As we all know, patching is an essential & integral part of any IT infrastructure. It could be cloud based systems (virtual) or an on-premise virtual systems or physical servers running in a dedicated data center. Patch management has now become an important buzzword in corporate IT organizations and business offices. Patch management is basically the process of acquiring, testing and installing multiple code changes (patches) to systems software and applications.
As we go with such changes, there are at times that we need to have a strong fallback method in case any failures after patching. This method should be resilient and should bring back the infrastructure to a steady state as it was before patching. So, let's talk about some of the industry best practices in this space in brief. We are excluding any third party tools or practice outside of the native Linux infrastructure.
The following are the possible fault-tolerance options at system/patch level.
 System Snapshot from hypervisor or cloud platform for virtual systems.
This is one of the most commonly used and recommended approaches in case of virtual/cloud based estate. This gets initiated and completed on the Virtual Infrastructure end or at cloud end as desired. This can be categorized as one of the best practices in this sector.
- Industry recommended practice
- Easy to execute and restore from either hypervisor or cloud level.
- System level Fault tolerance.
- Does require additional storage space on the backend infrastructure.
- Any changes after the snapshot are not valid when restored.
 System level fault-tolerance using native LVM snapshot with Boom utility in RHEL7.5 onwards.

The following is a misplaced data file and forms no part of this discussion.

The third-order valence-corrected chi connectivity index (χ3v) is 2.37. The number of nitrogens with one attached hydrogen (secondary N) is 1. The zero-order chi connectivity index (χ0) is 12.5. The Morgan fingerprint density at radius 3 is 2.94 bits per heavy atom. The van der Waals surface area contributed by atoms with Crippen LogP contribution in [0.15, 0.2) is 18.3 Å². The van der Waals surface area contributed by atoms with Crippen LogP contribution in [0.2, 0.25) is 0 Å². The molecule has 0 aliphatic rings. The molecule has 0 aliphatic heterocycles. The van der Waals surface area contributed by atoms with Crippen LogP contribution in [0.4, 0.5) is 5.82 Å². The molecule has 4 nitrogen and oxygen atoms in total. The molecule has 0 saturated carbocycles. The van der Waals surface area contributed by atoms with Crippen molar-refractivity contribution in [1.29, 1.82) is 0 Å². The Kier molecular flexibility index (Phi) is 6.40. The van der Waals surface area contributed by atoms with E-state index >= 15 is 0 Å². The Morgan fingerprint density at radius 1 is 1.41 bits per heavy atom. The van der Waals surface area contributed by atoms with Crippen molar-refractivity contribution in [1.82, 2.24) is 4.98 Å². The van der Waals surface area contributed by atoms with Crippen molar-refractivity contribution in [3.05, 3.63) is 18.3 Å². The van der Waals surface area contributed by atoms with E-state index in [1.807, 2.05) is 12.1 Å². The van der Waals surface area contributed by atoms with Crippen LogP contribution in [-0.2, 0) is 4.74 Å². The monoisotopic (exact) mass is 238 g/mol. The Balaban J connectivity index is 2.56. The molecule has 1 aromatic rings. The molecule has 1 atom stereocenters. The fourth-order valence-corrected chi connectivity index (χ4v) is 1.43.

There are many times that we need a simple yet native solution in Linux which could save the system state(snapshot) and restore later quickly. Yes, a simple and yet native solution is to use LVM Snapshot. This feature facilities in capturing the root file system (/) snapshot and revert the changes later using snapshot. The only prerequisite for this is that the root file system (/) should be on a LVM and there should be free space available within the Volume Group. There are many use cases of this and one of them is to restore system state after making some changes which are not desired or expected. The other main use case would be to restore system state after unsuccessful patching of systems. This is another best practice method.
- Natively supported on RHEL7.5 systems on-wards.
- Could provide a second level of system fault-tolerance on top of system snapshot.
- Requires additional disk space to get it implemented in each system.
- Requires a Linux enterprise.
 Package level roll back using "dnf history" or "yum history" commands.
One of the most easiest and yet native methods of restoring a package state. As most of the system management team is aware of this command and should not be complicated in implementing.
- Native Linux feature.
- Easy to implement and execute.
- No additional disk space since this is a native feature of the rpm database which keeps track of package transaction history.
- Doesn't provide system level fault-tolerance.
- Some packages from SELinux, selinux-policy-*, kernel, glibc can't be rolled back using this feature.
- open-source Linux feature.
- No need of any subscription or license.
- Provides a complete backup solution well suited in case of disaster.